Let us pray…

O God, we hear your voice
and we see the way of Jesus set before us.
But it’s hard, dear God, to try again and again
to live up to our baptismal vows
and maintain our resolve to be your people in the world.
In repentance we ask you to forgive us.
Set us once again on a holy path that leads to you. Amen.

Our God created new life forms and brought them up from the waters of chaos,
embraced them, and called them good.
Jesus, baptized in the river Jordan by John the Baptist,
became living water for us and embraces all of us.
Jesus embraces those who are poor, oppressed, marginalized
and all others who come seeking.
We follow Jesus with our Baptism,
marking a starting place for new life and new ways of being.
We join Jesus in love and service.
Let us prepare our hearts and minds to see, feel, and hear again the vows of Baptism…

Do you renew and affirm the promises made at your Baptism? I do.
Do you recognize the call of God to be God’s people always? I do.
Do you embrace the way of Jesus in faith and ministry? I do.
Do you accept the nurture of the Holy Spirit who renews your spirit each day? I do.
Do you accept and embrace others who seek a liberating faith in God? I do.

Let us pray…

We thank you that you claim us,
that you wash us, strengthen us, and guide us,
that you empower us to live a life worthy of our calling.
In the way of Jesus, make us as water in a dry and thirsty world.
Establish us to be places of refreshment.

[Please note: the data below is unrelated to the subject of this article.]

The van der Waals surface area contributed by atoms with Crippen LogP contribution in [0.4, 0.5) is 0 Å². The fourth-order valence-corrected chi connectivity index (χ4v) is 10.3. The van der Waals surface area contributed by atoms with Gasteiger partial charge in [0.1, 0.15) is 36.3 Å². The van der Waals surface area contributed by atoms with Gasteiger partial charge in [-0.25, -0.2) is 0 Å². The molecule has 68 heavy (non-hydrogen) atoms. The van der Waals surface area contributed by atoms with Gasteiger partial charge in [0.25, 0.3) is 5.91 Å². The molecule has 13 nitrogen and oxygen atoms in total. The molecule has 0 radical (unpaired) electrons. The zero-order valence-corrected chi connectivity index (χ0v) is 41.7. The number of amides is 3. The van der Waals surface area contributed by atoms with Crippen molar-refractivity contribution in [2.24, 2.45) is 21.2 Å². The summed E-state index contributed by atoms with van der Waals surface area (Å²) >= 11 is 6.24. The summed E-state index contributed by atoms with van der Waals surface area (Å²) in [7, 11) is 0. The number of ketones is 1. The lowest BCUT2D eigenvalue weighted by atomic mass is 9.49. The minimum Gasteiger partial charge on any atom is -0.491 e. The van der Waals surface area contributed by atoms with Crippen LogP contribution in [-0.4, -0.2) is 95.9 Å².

Root us and nurture us in love,
that with all your people, that we may rightly and justly serve you.
Fill us with your fullness
that our lives may overflow in service and love. Amen.

[3] “Seeking Higher Ground, Service Prayers for Baptism of Christ Sunday” was written by the Rev. Rosemary McCombs Maxey, an ordained minister in the United Church of Christ.


The Blessing [4]

Begin here:
Beloved.
Is there any other word
needs saying,
any other blessing
could compare
with this name,
this knowing?
Beloved.
Comes like a mercy
to the ear that has never
heard it.
Comes like a river
to the body that has never
seen such grace.
Beloved.
Comes holy
to the heart
aching to be new.
Comes healing
to the soul
wanting to begin
again.
Beloved.
Keep saying it
and though it may
sound strange at first,
watch how it becomes
part of you,
how it becomes you,
as if you never
could have known yourself
anything else,
as if you could ever
have been other
than this:
Beloved.

[4] Beginning with Beloved: A Blessing by Jan Richardson

Featured image: John Baptizing Jesus, from Art in the Christian Tradition, a project of the Vanderbilt Divinity Library, Nashville, TN